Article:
Attempting a new form of continuity

Now that we are getting used to doing this blog weekly, we have started to get a bit cocky and are going to try and do an end of month special. Now to further get to know the practice, on the last Friday of every month, there will be mini-interview between yours truly and a member of the practice, asking the questions that you hopefully wanted answering.


5 minutes with...Murray Jones

As this is the first edition of a series of mini-interviews, I thought I should start at the top. Murray Jones, as you all know, is one half of the Ashman Jones partnership, and is the only male vet on site. He graduated from Murdoch University in Perth in 1997 and has been a successful vet on both sides of the equator. Muz has gained a reputation for being both caring and professional, and forming close bonds with many clients and their animals. So here we go, as I attempt to sound like I know what questions to ask:


What made you want to be a vet?

Firstly, I didn't want to work behind a desk for the rest of my life and I really loved animals. I then realised I had a good enough aptitude and score to get into uni to do veterinary medicine. It was when I was around 15, so quite late in comparison to most vet hopefuls.


What aspect of veterinary interests you most?

I like talking to people and I like dealing with them, but I also like the problem solving. It is particularly interesting when there is a bit of a challenge, where the answer isn't clear in front of you, where you have to dig deeper and find out some more information to help the patient in the best possible way.


You weren't always a small animal vet, were you?

No, I was in mixed practice for a few years. As soon as I graduated from uni in Oz, I got on the next plane to the UK and arrived within a month of graduating in the middle of Suffolk, as a mixed animal vet. So I've done my fair share of calvings, caesareans and some equine veterinary as well as the small animal stuff.

So did you know what area you wanted to go in once graduating?

Not really, no, so I thought I might do a bit of everything to get a feel of what I liked most, then make a decision based on experience.


If you weren't a vet, what would you be?

If I wasn't a vet? I would quite like to be a landscape designer, or a scuba-diving instructor.


So what made you want to open your own practice?

I like working for myself, and I like setting myself my own goals. And I'm not very good at people telling me what to do. Also, in the UK there are lots of opportunities if you want to break out, put your neck out and go it alone, compared to Australia.


Because everyone in Australia is trying to do that, so it is almost normal. However, if you do it in the UK, I think you would be rewarded.

Would it be any different in, say, the US?

As long as you know your market, what your clients want, then it doesn't really matter where you are.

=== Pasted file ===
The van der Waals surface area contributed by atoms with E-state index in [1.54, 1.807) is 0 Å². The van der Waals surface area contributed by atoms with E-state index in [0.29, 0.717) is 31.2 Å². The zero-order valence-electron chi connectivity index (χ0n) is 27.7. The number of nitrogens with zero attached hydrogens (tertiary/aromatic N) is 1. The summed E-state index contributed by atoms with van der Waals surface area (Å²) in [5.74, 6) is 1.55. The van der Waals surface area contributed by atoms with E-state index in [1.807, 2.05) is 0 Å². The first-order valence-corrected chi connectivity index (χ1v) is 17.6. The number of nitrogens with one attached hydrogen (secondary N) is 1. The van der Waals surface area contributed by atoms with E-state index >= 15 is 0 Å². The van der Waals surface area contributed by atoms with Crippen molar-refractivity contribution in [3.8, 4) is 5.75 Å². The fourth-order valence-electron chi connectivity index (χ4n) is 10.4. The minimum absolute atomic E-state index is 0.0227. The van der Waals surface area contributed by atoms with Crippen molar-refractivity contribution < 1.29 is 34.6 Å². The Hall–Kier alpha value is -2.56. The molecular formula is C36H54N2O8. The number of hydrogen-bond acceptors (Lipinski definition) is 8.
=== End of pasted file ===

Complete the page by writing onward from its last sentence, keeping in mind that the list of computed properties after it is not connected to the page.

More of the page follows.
So that's why you opened in Bath, because you know the people?



What do you look for in a prospective employee?

The biggest thing, without a doubt, is someone that can work as part of a team, and put the team as number one. They are involved to make sure that all the team is working together and that they're always part of it.

Does the team just mean the staff, or all of Ashman Jones?

The team is the staff, as the clientèle is the what the team is serving. Customer services is of course paramount however there is no point being excellent in customer service if you're not working as part of a team.


What is the main advantage of Ashman Jones being an independent practice?

The main advantage is that you can be honest and you don't have to rely on having a bottom line of what your treatment options are. You also are not ruled by a company that influence your decisions on a patient's treatment.


What makes you get up in the morning?

My dogs. They're at the bed come 6:30, rain or shine, kicking off, expecting a walk.

Well then what makes you walk to work, rather than just round the park a few times?

Apart from the fact that I own the business, we have a very good team that I want to be involved in every day. We are also very lucky and frankly blessed by wonderful clients who look after us.


10 quick questions:

Radio 4 or Radio 1? Radio 1

Tea or Coffee? Coffee

Sweet or Savoury? Savoury

Beer or Cider? Cider

Dry or Humid? Dry

Drama or Comedy? Comedy

Convertible or Saloon? Convertible

Brain or Brawn? Brawn

Cricket or Rugby? Rugby

Sith or Jedi? Jedi


And finally, the most important question of them all, what is your karaoke song of choice?

I Will Always Love You by Whitney Houston, sang really badly.


To next week

Since there is literally nothing to report with regards to the past week, I am going to jump straight ahead to the coming week.

On Sunday, due to the increasingly variable weather, Hayley and Bridget have bought themselves a pair of skis each just in case the severe snow warning comes true. If you're still yet to donate for HEART as Bridge and Hayley slog it out over the 13 miles, then just pop in over the next few days and give to a great cause.

Also, we are all very jealous of Sophie as she has the week off next week. And what's she doing? Nothing! Makes us sick! OK, I lie, she is doing some CPD, where she will become what is known as an Official Vet and be able to sign off pet passports and give rabies injections. But the rest of the time she is doing barely anything! And whilst she's away we have a locum veterinary surgeon in. His name is Matt and is an absolute gentleman. He is also even taller than Murray!

Finally, our consultant complementary medicine vet is getting married tomorrow. Veerle is tying the knot with her partner Ben and we would all like to wish her a congratulations and for many happy years together!


And to top everything off, this is what I have found for this week:

 Oh, yes I did!

Oh, yes I did!